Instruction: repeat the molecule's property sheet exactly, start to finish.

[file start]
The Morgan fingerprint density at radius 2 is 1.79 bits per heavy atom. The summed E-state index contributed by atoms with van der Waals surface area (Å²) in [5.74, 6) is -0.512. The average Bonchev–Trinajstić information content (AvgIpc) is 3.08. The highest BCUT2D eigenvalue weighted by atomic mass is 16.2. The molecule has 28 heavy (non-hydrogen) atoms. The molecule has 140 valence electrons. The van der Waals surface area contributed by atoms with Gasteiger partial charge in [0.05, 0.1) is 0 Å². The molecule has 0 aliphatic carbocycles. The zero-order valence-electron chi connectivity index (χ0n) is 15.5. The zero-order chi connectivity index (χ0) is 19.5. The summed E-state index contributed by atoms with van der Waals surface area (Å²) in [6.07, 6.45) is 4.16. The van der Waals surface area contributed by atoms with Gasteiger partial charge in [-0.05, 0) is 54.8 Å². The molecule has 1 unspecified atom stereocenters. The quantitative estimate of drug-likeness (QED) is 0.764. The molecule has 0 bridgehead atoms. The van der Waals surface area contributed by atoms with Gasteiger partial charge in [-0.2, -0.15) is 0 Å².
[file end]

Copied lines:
The Morgan fingerprint density at radius 2 is 1.79 bits per heavy atom. The summed E-state index contributed by atoms with van der Waals surface area (Å²) in [5.74, 6) is -0.512. The average Bonchev–Trinajstić information content (AvgIpc) is 3.08. The highest BCUT2D eigenvalue weighted by atomic mass is 16.2. The molecule has 28 heavy (non-hydrogen) atoms. The molecule has 140 valence electrons. The van der Waals surface area contributed by atoms with Gasteiger partial charge in [0.05, 0.1) is 0 Å². The molecule has 0 aliphatic carbocycles. The zero-order valence-electron chi connectivity index (χ0n) is 15.5. The zero-order chi connectivity index (χ0) is 19.5. The summed E-state index contributed by atoms with van der Waals surface area (Å²) in [6.07, 6.45) is 4.16. The van der Waals surface area contributed by atoms with Gasteiger partial charge in [-0.05, 0) is 54.8 Å². The molecule has 1 unspecified atom stereocenters. The quantitative estimate of drug-likeness (QED) is 0.764. The molecule has 0 bridgehead atoms. The van der Waals surface area contributed by atoms with Gasteiger partial charge in [-0.2, -0.15) is 0 Å².